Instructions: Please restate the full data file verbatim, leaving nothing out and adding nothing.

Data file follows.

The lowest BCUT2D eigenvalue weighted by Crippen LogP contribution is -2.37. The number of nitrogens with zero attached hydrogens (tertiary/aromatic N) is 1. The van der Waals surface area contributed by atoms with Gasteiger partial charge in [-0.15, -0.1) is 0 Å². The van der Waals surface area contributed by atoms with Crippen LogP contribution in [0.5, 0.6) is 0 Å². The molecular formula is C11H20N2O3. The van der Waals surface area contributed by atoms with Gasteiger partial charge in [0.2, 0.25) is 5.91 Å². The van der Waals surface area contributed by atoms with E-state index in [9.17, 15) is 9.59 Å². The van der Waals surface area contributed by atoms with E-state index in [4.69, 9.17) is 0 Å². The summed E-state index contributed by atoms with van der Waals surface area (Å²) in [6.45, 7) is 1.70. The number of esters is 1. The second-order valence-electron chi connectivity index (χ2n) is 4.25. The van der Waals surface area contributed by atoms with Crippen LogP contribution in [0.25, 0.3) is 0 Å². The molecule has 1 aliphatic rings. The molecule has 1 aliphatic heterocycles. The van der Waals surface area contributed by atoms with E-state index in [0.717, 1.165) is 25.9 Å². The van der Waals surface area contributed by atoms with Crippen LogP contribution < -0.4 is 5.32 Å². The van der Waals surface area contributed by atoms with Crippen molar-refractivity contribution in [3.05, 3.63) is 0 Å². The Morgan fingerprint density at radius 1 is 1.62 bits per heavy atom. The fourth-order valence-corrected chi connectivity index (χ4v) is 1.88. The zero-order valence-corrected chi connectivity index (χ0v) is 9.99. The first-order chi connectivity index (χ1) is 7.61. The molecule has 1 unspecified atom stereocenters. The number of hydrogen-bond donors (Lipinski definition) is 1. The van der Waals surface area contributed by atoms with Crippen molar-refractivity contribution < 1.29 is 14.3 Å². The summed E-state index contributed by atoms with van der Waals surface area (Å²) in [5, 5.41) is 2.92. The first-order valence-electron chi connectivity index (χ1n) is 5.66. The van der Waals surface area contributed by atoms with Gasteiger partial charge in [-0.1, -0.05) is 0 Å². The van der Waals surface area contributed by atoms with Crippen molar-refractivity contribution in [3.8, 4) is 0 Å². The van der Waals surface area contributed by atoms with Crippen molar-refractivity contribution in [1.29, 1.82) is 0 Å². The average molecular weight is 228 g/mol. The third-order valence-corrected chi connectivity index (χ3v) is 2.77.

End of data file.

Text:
The lowest BCUT2D eigenvalue weighted by Crippen LogP contribution is -2.37. The number of nitrogens with zero attached hydrogens (tertiary/aromatic N) is 1. The van der Waals surface area contributed by atoms with Gasteiger partial charge in [-0.15, -0.1) is 0 Å². The van der Waals surface area contributed by atoms with Crippen LogP contribution in [0.5, 0.6) is 0 Å². The molecular formula is C11H20N2O3. The van der Waals surface area contributed by atoms with Gasteiger partial charge in [0.2, 0.25) is 5.91 Å². The van der Waals surface area contributed by atoms with E-state index in [9.17, 15) is 9.59 Å². The van der Waals surface area contributed by atoms with E-state index in [4.69, 9.17) is 0 Å². The summed E-state index contributed by atoms with van der Waals surface area (Å²) in [6.45, 7) is 1.70. The number of esters is 1. The second-order valence-electron chi connectivity index (χ2n) is 4.25. The van der Waals surface area contributed by atoms with Crippen LogP contribution in [0.25, 0.3) is 0 Å². The molecule has 1 aliphatic rings. The molecule has 1 aliphatic heterocycles. The van der Waals surface area contributed by atoms with E-state index in [0.717, 1.165) is 25.9 Å². The van der Waals surface area contributed by atoms with Crippen LogP contribution < -0.4 is 5.32 Å². The van der Waals surface area contributed by atoms with Crippen molar-refractivity contribution in [3.05, 3.63) is 0 Å². The Morgan fingerprint density at radius 1 is 1.62 bits per heavy atom. The fourth-order valence-corrected chi connectivity index (χ4v) is 1.88. The zero-order valence-corrected chi connectivity index (χ0v) is 9.99. The first-order chi connectivity index (χ1) is 7.61. The molecule has 1 unspecified atom stereocenters. The number of hydrogen-bond donors (Lipinski definition) is 1. The van der Waals surface area contributed by atoms with Crippen molar-refractivity contribution < 1.29 is 14.3 Å². The summed E-state index contributed by atoms with van der Waals surface area (Å²) in [5, 5.41) is 2.92. The first-order valence-electron chi connectivity index (χ1n) is 5.66. The van der Waals surface area contributed by atoms with Gasteiger partial charge in [-0.1, -0.05) is 0 Å². The van der Waals surface area contributed by atoms with Crippen molar-refractivity contribution in [3.8, 4) is 0 Å². The van der Waals surface area contributed by atoms with Crippen molar-refractivity contribution in [1.29, 1.82) is 0 Å². The average molecular weight is 228 g/mol. The third-order valence-corrected chi connectivity index (χ3v) is 2.77.